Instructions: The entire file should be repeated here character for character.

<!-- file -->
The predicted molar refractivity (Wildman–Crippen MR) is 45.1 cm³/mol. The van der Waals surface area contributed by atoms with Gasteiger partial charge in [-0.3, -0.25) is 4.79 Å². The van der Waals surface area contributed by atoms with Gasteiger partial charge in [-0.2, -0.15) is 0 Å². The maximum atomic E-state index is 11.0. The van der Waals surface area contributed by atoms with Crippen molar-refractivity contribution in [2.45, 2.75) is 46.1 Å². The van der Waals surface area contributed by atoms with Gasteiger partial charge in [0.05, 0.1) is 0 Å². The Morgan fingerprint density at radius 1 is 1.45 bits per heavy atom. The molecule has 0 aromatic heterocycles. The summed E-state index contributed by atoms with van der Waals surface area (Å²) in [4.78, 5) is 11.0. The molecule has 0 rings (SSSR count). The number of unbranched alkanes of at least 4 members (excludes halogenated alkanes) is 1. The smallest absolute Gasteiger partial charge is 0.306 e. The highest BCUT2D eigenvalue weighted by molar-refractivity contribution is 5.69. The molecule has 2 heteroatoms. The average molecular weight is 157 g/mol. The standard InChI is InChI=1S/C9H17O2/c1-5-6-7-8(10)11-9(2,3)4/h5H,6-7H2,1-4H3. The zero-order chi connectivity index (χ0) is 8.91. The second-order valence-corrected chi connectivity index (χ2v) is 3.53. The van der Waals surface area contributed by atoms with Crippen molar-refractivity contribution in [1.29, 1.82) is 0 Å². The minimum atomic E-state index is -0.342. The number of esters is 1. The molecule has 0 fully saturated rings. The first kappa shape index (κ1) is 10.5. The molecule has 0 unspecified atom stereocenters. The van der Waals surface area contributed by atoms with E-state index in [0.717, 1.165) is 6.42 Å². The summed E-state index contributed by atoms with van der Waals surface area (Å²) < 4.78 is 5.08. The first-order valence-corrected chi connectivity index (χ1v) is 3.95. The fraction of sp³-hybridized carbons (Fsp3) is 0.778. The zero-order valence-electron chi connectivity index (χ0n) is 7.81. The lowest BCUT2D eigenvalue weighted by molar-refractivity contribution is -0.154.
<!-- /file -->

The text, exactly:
The predicted molar refractivity (Wildman–Crippen MR) is 45.1 cm³/mol. The van der Waals surface area contributed by atoms with Gasteiger partial charge in [-0.3, -0.25) is 4.79 Å². The van der Waals surface area contributed by atoms with Gasteiger partial charge in [-0.2, -0.15) is 0 Å². The maximum atomic E-state index is 11.0. The van der Waals surface area contributed by atoms with Crippen molar-refractivity contribution in [2.45, 2.75) is 46.1 Å². The van der Waals surface area contributed by atoms with Gasteiger partial charge in [0.05, 0.1) is 0 Å². The Morgan fingerprint density at radius 1 is 1.45 bits per heavy atom. The molecule has 0 aromatic heterocycles. The summed E-state index contributed by atoms with van der Waals surface area (Å²) in [4.78, 5) is 11.0. The molecule has 0 rings (SSSR count). The number of unbranched alkanes of at least 4 members (excludes halogenated alkanes) is 1. The smallest absolute Gasteiger partial charge is 0.306 e. The highest BCUT2D eigenvalue weighted by molar-refractivity contribution is 5.69. The molecule has 2 heteroatoms. The average molecular weight is 157 g/mol. The standard InChI is InChI=1S/C9H17O2/c1-5-6-7-8(10)11-9(2,3)4/h5H,6-7H2,1-4H3. The zero-order chi connectivity index (χ0) is 8.91. The second-order valence-corrected chi connectivity index (χ2v) is 3.53. The van der Waals surface area contributed by atoms with Crippen molar-refractivity contribution in [1.29, 1.82) is 0 Å². The minimum atomic E-state index is -0.342. The number of esters is 1. The molecule has 0 fully saturated rings. The first kappa shape index (κ1) is 10.5. The molecule has 0 unspecified atom stereocenters. The van der Waals surface area contributed by atoms with E-state index in [0.717, 1.165) is 6.42 Å². The summed E-state index contributed by atoms with van der Waals surface area (Å²) < 4.78 is 5.08. The first-order valence-corrected chi connectivity index (χ1v) is 3.95. The fraction of sp³-hybridized carbons (Fsp3) is 0.778. The zero-order valence-electron chi connectivity index (χ0n) is 7.81. The lowest BCUT2D eigenvalue weighted by molar-refractivity contribution is -0.154.